In Schwarzenegger’s view, those limits made the proposed laws overly “protectionist” and lacking in pragmatism, since development of renewable energy projects and transmission infrastructure within California has been relatively slow going. The governor’s veto last night, and the controversy over his executive order last month to have the California Air Resources Board (rather than the legislature) determine how utilities can meet the renewable portfolio standard, highlight a major choke point in the effort to clean up the national power supply: the approval process for transmission lines.
Read More about Lesson from Cali Clean Power Veto: Transmission Still a Choke Point for Energy Goals
For years, the U.S. solar-installation market has been driven mainly by independent developers and contractors who initiated most of the projects to put solar panels on rooftops and on the ground. But now, as some have predicted, it looks like utilities are starting to take the lead. Sempra Energy (s SRE) and PG&E both announced large new solar commitments this week, with Sempra planning to build up to 500MW of its own new solar-power plants in the next few years and PG&E signing contracts to buy a whopping 830MW of new solar generation from developers.
These new commitments come on top of the large distributed-solar-generation projects both companies already have under development. PG&E wants to add 500MW of ground-mounted solar-power systems and Sempra subsidiary San Diego Gas & Electric has applied for approval for 70-80MW of ground-mounted solar panels. Another California utility, Southern California Edison, has gotten approval to add 500MW of rooftop solar projects, and both SCE and PG&E have signed deals for huge solar-thermal projects, including 1.3GW and 1.31GW contracts from BrightSource, respectively.
Read More about Power Shift: Utilities Begin to Drive U.S. Solar Market
If California Governor Arnold Schwarzenegger has his way, utilities in the state will get at least a third of their energy from renewable sources by 2020 — and they’ll have free reign to import it from out of the state. The move, which has been under discussion for more than a year, would create the largest renewable portfolio standard in the country — with some caveats — and could be a major boon for big solar farms in the Arizona and Nevada deserts.
That provision for imports is part of what sets the executive order, which Schwarzenegger is expected to sign this week, apart from a bill approved this weekend in the California legislature. The Governor plans to veto that bill largely because of limits on how much energy can come from out of state to meet the renewable requirement.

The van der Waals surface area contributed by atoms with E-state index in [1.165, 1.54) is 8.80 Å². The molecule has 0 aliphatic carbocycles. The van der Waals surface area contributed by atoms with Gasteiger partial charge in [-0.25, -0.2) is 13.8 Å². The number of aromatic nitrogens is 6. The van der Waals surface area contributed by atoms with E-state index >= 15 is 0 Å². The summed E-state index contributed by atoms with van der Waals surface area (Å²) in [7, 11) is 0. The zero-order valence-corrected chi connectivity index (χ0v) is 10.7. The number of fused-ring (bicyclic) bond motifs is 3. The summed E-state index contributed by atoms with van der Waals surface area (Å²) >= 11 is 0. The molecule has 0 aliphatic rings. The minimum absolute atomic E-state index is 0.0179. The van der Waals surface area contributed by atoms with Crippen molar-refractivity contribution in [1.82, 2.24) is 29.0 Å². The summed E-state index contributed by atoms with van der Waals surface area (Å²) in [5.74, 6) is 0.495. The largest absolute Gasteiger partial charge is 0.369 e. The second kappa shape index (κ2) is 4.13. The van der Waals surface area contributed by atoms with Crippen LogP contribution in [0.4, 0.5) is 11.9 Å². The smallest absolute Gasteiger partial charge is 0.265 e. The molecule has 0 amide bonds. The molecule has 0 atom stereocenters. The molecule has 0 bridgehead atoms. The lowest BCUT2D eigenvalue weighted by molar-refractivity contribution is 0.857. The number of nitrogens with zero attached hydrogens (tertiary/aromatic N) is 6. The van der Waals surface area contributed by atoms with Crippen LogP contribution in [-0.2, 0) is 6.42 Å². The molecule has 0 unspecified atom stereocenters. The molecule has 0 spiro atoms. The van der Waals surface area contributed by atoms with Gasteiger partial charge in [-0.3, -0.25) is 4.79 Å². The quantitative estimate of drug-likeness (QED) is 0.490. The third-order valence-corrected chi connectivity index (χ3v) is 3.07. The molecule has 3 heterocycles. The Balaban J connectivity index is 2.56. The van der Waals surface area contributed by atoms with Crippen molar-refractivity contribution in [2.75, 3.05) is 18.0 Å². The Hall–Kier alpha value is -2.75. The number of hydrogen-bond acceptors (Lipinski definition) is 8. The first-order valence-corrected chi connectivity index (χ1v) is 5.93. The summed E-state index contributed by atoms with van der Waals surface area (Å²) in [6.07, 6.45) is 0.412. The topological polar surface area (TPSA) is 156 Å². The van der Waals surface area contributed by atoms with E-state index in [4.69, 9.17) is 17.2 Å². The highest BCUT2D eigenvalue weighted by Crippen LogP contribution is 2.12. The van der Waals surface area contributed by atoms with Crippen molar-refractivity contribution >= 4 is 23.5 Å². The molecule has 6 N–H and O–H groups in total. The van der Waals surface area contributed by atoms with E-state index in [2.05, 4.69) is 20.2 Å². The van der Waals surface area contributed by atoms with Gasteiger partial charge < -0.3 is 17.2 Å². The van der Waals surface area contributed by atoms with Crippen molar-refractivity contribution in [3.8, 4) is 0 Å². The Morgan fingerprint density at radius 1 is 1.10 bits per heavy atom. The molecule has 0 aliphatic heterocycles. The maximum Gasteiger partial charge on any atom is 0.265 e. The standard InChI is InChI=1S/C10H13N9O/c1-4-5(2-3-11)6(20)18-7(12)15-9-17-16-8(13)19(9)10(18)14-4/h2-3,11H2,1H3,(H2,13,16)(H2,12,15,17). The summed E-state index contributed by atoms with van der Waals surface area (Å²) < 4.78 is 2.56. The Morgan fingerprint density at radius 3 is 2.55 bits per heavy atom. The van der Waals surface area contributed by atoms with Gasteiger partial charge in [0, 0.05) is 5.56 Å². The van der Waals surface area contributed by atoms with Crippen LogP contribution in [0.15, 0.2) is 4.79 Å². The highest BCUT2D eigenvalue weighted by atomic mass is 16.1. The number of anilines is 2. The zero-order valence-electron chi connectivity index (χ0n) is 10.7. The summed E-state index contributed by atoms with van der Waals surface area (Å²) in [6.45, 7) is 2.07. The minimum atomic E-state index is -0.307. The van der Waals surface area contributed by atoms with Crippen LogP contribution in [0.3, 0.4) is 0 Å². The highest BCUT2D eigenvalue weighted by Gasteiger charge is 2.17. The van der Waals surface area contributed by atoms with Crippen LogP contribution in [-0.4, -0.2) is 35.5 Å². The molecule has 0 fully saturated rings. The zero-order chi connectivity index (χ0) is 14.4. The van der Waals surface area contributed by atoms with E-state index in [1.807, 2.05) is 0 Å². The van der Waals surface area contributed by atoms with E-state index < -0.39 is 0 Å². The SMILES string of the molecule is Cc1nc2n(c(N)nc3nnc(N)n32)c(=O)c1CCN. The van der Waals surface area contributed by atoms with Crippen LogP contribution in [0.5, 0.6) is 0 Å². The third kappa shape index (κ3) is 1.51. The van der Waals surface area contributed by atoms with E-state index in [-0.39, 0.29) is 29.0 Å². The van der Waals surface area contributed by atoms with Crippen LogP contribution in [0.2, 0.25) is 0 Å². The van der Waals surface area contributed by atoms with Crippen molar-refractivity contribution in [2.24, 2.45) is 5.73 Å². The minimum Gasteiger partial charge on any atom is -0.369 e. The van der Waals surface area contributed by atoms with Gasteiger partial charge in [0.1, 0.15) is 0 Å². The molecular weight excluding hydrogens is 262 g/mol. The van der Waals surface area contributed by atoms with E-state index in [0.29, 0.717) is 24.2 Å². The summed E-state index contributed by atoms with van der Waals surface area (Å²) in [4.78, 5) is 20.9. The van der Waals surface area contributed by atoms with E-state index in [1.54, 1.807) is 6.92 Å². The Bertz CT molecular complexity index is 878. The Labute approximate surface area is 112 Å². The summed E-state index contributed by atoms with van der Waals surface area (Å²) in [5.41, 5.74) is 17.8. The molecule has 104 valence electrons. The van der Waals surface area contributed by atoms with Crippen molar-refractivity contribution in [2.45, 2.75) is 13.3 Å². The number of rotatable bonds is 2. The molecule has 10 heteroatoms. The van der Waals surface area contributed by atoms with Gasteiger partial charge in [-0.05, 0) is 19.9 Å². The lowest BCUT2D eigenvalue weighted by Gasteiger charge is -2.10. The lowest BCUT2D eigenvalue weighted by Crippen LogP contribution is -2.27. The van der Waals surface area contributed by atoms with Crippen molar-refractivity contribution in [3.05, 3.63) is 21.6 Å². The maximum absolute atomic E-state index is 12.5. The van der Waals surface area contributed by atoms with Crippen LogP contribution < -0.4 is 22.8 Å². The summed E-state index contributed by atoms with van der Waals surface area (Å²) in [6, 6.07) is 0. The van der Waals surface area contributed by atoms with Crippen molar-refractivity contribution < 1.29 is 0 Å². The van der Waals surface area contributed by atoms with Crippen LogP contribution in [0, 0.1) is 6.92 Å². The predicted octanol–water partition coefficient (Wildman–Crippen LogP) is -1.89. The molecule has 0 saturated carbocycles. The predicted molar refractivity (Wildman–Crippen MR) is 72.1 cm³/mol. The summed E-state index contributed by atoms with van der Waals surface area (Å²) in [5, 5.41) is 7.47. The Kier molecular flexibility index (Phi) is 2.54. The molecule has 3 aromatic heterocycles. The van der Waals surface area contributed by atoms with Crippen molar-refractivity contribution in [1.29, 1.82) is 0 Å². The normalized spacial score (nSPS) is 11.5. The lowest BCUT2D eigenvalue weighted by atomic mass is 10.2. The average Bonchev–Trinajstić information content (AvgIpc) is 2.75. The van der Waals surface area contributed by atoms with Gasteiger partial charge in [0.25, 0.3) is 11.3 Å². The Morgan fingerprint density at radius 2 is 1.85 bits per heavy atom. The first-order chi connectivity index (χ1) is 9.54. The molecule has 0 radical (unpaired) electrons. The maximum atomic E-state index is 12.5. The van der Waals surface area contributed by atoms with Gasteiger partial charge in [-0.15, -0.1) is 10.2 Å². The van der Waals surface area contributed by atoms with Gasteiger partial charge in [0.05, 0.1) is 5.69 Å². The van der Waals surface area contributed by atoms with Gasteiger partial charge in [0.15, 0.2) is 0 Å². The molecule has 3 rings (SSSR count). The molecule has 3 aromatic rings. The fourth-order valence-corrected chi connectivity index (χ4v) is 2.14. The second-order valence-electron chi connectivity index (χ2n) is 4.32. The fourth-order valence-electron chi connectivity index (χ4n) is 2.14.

Read More about Schwarzenegger to Hand Wins to Big Solar, Nuclear, Hydro Power This Week
UPDATED Solar startup Solyndra, which makes tube-shaped thin-film solar panels, already managed to break new ground this year — snagging the first loan guarantee under a long-delayed Department of Energy program. This morning, however, the groundbreaking is literal. Just up the freeway from its headquarters in Fremont, Calif., the company is showing off the site for the factory it’s building with the $535 million loan guarantee, and announcing details for the project along with Vice President Joe Biden, Secretary of Energy Steven Chu and California Gov. Arnold Schwarzenegger.
So far, they’ve told us that the DOE has now finalized the loan guarantee (it was a preliminary commitment before). The federal funding will finance construction of the first phase of Solyndra’s factory, which they say will make 3,000 construction jobs eventually employ 1,000 workers. More to come.
Read More about LIVE: Solyndra Breaks Ground on New Plant, Details $535M DOE Project
When Google (s goog) recently announced its Google Wave initiative, there were a lot of posts going around the web characterizing it as earth-changing news, although some questioned the effort. Wave combines email, instant messaging, wiki features and more, conjuring up images of a next-generation communications tool. Now, the Google Wave team has posted an update on the project’s status, including information on how developers can start using it early, and when users at large can.